Working with Git is... complex.
A really good guide on branching is available here: http://stevelosh.com/blog/2009/08/a-guide-to-branching-in-mercurial/ In my case, I wanted to branch a previous version of my code to launch a parallel branch for bug-fixing of the previous release. I used the Chamilo code repository on google code.
Those of you watching closely the Dokeos code will have noticed... I stopped contributing to the project in December 2009, along with my team of 12 and all of our fellow community members. The only changes we sent were actually customer requirements, so no way to avoid that. But that's it. I officially stopped working with Dokeos on January 1st, 2010. As many huge actors in the open-source (MySQL/MariaDB, OpenOffice.org/LibreOffice, ...) and PHP development world at the end of 2009, it was time for a big change.
Note: I'm talking about free, public, open-source software here, not that hacked open-source stuff that you just provide to your customers. Mostly, the difficulty of managing an open-source business is that there are even less good management people that know what free open-source software is than there are good management people at all. And then when an open-source business in launched, it's most probably because the initial entrepreneur knew what open-source software was and thought he had a good idea on how to make business with it.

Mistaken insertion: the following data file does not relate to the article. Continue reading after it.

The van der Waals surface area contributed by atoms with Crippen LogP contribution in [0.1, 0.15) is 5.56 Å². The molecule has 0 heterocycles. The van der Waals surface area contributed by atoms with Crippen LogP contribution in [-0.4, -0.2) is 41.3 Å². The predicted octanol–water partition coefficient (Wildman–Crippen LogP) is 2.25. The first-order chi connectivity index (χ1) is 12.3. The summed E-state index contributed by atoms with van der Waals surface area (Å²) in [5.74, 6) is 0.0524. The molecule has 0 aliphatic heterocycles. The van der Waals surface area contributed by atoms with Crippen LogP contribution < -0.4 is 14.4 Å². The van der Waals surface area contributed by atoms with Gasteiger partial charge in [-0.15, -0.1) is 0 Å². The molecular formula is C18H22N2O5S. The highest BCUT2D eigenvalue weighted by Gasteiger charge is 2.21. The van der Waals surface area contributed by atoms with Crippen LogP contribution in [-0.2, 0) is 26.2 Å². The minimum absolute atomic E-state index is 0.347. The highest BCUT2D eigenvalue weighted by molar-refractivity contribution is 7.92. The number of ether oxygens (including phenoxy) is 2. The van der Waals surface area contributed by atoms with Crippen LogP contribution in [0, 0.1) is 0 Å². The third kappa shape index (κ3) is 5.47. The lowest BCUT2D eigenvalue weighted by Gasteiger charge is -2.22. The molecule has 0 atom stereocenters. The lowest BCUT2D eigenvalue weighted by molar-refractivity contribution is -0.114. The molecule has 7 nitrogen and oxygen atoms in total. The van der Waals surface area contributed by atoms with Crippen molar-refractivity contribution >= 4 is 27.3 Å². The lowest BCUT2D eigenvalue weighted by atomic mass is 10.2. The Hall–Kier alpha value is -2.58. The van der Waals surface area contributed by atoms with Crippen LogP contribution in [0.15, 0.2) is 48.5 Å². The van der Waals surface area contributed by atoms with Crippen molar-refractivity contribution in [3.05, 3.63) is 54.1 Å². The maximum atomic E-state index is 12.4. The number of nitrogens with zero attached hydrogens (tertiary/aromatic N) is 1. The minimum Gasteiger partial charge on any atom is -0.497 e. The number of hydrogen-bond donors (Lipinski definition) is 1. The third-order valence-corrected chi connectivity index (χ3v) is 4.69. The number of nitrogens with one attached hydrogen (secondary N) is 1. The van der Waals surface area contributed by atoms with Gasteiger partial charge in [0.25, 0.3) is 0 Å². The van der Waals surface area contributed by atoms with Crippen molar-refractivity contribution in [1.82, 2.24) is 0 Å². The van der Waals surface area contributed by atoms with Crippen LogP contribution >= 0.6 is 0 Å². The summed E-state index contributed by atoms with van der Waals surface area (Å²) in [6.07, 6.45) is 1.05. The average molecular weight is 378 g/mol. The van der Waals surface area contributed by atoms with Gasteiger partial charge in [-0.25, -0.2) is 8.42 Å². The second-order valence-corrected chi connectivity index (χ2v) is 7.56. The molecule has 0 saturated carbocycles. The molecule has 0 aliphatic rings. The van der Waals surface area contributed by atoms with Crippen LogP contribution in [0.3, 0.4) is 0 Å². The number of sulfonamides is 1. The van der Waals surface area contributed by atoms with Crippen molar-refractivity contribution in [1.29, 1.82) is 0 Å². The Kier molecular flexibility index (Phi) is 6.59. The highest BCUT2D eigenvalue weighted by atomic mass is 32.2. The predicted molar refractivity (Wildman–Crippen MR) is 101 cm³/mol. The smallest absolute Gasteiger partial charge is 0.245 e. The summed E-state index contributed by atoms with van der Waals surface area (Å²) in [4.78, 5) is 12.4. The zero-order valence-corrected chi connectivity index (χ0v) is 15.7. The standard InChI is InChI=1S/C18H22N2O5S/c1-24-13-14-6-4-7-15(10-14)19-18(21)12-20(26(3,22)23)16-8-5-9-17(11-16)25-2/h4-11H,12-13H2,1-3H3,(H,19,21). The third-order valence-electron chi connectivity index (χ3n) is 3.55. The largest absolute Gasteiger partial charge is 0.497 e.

I don't know what's happened but August was supposed to be a quiet month and then all of a sudden dozens of work requests appeared and we have been completely drowned with work.
Today I went to the Escuelab in the centre of Lima to meet with Alberto, Kike Mayorga and Kiko Contreras. My visit was apparently taken with great interest and they've video-interviewed me for some time to talk about DOKUDA and my projects with Dokeos and the OLPC (now updated to Chamilo and the OLPC). Apparently, the idea to have Dokeos/Chamilo run on one of the XO itself was never thought about, and that seemed to be an announcement of uttermost interest to them that this *could* be done at all.
Ana Elena, from Uruguay, sent this video to Dokeos Latinoamérica the other day. We first discussed in a blog comment on the Dokeos Latinoamérica's blog, then I wanted to know more about their project, so this was their answer... [youtube url=http://www.youtube.com/watch?v=4bjkEUjA5gM] Cute, isn't it?
Regular readers will start to think that I like giving delays that I cannot respect. To be on the *safe* side, I'd like them to know that customers always have priority over the software, which gives me a good excuse to be late on delivering the public version of Dokeos 1.8.6 :-) Alternatively, customers are the ones investing into Dokeos and allowing us to develop a great product. So thank you, dear customer.
We've been stuck all week on SCORM problems (time tracking).